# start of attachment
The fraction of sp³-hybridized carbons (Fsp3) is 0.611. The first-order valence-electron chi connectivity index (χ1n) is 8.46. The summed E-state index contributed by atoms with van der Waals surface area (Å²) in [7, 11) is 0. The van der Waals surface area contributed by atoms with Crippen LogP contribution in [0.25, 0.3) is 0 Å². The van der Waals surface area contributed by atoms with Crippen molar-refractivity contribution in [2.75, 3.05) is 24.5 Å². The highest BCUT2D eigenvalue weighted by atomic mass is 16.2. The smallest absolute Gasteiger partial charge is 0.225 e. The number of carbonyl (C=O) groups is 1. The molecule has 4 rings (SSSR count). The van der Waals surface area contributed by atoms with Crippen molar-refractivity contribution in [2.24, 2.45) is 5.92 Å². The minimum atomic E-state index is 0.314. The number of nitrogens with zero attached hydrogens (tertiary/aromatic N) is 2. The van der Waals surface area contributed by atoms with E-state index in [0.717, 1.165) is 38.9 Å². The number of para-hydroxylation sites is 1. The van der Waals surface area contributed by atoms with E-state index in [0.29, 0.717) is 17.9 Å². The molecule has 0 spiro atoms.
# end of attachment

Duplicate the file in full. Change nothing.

The fraction of sp³-hybridized carbons (Fsp3) is 0.611. The first-order valence-electron chi connectivity index (χ1n) is 8.46. The summed E-state index contributed by atoms with van der Waals surface area (Å²) in [7, 11) is 0. The van der Waals surface area contributed by atoms with Crippen LogP contribution in [0.25, 0.3) is 0 Å². The van der Waals surface area contributed by atoms with Crippen molar-refractivity contribution in [2.75, 3.05) is 24.5 Å². The highest BCUT2D eigenvalue weighted by atomic mass is 16.2. The smallest absolute Gasteiger partial charge is 0.225 e. The number of carbonyl (C=O) groups is 1. The molecule has 4 rings (SSSR count). The van der Waals surface area contributed by atoms with Crippen molar-refractivity contribution in [2.24, 2.45) is 5.92 Å². The minimum atomic E-state index is 0.314. The number of nitrogens with zero attached hydrogens (tertiary/aromatic N) is 2. The van der Waals surface area contributed by atoms with E-state index in [0.717, 1.165) is 38.9 Å². The number of para-hydroxylation sites is 1. The van der Waals surface area contributed by atoms with E-state index in [0.29, 0.717) is 17.9 Å². The molecule has 0 spiro atoms.